Academic journal article Ethnology

Stories from the Field, Handicraft Production, and Mexican National Patrimony: A Lesson in Translocality from B. Traven(1)

Academic journal article Ethnology

Stories from the Field, Handicraft Production, and Mexican National Patrimony: A Lesson in Translocality from B. Traven(1)

Article excerpt

The well-known woolen textiles sold at vacation spots throughout Mexico and the American Southwest are commonly described as being made by Zapotec artisans in the home workshops of Teotitlan del Valle, a community located in the central valley of Oaxaca, one of Mexico's southernmost states. Such a characterization of the location of Zapotec textile production, however, limits our understanding of how this community (and Zapotec weavers) are immersed in transnational articulations and flows. This essay explores the translocal nature of Zapotec textile production by examining multiple versions of a tale about an elderly artisan's interaction with a tourist from the United States, introducing the people, places, and institutions involved in making Zapotec textiles beyond the bounds of Teotitlan del Valle. The multiple tellings of the story also serve to show how one moves through and articulates the translocal, blurring global/local distinctions to create a more nuanced account of Zapotec textile production. (Teotitlan del Valle, Oaxaca, Mexico, Zapotec textiles, B. Traven, "Canastitas en Serie," multisited ethnography, translocality)

The Zapotec of Teotitlan del Valle, Oaxaca, Mexico, are a well-known group of textile artisans and a frequent focus of the anthropologist's gaze. Since Elsie Clews Parsons's (1936) pioneering ethnography of the nearby community of Mitla, a stream of monographs (Cohen 1994; Cook and Binford 1991; Fitzsimmons 1974; Popelka 1989; Stephen 1987, 1992; Taylor 1960; Vargas-Baron 1968; Wood 1997) has been produced describing many aspects of life in Teotitlan and other nearby "Zapoteco-speaking pueblos" (Parsons 1936). Analyses of textile production have figured prominently in many of these works. Vargas-Baron's 1968 dissertation was the first of these to describe how several communities, including Teotitlan, are linked in a network of subcontracting relations, coining the phrase Tlacolula "weaving production complex" (WPC hereafter in the text) to describe this network.(2)

Weavers and merchants in Teotitlan gained control over access to developing markets for Zapotec textiles in the first half of the twentieth century as new markets for Zapotec textiles developed first in Mexico and later in the United States. Vargas-Baron (1968) traced developing local, regional, national, and international markets; the steadily changing relations of production within and between the communities making up the WPC; and how Teotitecan weavers and merchants managed to garner control over them through a variety of economic, political, and cultural means. By asserting Teotitecan cultural patrimony over this textile art form and using economic and political leverage over nearby communities (as a consequence of Teotitlan's position as a colonial and pre-Hispanic administrative and commercial center), Teotitecan merchants were able to gain power over a complex characterized by piecework and subcontracting relations. These relations extended beyond weavers in Teotitlan to include artisans in the nearby communities of Santa Ana del Valle, Diaz Ordaz, and to a limited degree Macuilxochitl (Vargas-Baron 1968). Beginning in the 1940s, as U.S. tourism in Mexico increased (due to limited European travel as a consequence of World War II, as well as to the completion of the Pan American Highway which passes through Oaxaca), textile production intensified and Teotitecan merchants grew stronger as Teotitecan businesses became the major conduits through which nearly all Zapotec textiles passed on their way to market (Vargas-Baron 1968; Stephen 1987, 1992).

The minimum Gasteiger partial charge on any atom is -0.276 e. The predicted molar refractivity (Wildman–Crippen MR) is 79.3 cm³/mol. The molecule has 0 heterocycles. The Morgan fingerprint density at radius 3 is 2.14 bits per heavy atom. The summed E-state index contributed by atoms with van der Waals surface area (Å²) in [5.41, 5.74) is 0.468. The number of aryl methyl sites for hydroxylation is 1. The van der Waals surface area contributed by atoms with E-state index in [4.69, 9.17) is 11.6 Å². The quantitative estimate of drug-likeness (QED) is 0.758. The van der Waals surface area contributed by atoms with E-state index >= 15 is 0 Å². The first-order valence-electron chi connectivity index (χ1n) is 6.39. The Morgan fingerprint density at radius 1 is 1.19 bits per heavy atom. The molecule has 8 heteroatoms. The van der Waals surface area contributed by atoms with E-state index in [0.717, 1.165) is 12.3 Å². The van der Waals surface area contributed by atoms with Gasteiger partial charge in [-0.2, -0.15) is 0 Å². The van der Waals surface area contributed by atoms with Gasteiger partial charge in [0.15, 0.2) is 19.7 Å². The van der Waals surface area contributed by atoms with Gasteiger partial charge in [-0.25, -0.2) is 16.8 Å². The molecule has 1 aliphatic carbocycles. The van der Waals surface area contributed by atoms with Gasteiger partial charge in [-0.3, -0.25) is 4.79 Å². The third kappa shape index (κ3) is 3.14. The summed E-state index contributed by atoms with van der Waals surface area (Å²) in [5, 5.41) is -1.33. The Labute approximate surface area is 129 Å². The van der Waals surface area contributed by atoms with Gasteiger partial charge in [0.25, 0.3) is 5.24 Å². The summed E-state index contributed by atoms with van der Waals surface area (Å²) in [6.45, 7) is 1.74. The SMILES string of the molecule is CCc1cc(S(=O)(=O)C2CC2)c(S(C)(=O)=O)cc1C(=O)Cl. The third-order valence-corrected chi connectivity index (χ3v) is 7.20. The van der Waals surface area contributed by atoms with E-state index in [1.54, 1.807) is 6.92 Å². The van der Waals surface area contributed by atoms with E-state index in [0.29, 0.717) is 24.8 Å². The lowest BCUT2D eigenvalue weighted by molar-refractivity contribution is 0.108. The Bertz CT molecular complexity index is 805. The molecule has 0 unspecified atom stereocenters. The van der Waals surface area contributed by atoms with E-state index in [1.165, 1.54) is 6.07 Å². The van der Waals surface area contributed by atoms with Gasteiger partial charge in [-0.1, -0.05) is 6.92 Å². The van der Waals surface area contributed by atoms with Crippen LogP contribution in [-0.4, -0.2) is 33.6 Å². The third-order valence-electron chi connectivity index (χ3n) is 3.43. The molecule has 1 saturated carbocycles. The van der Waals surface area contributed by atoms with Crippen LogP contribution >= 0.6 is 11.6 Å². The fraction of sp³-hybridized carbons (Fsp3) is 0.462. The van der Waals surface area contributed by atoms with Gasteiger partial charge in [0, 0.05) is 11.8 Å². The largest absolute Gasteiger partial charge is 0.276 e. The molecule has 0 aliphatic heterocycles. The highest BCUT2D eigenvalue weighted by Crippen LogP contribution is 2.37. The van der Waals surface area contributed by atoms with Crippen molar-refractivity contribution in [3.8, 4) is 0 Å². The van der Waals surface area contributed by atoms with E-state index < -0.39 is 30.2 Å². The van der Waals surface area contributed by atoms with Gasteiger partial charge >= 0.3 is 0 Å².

During the postrevolutionary period in Mexico, as many Mexican intellectuals (including anthropologists), artists, and political thinkers worked to create a sense of Mexican national identity in which indigenous culture was a prominent feature, an ethnic tourism closely tied to state-sponsored promotion of Mexico's "archaeological heritage" developed (Novelo 1976; see also Delpar 1992; Errington 1998; Kaplan 1993; and Lomnitz-Adler 1992). …

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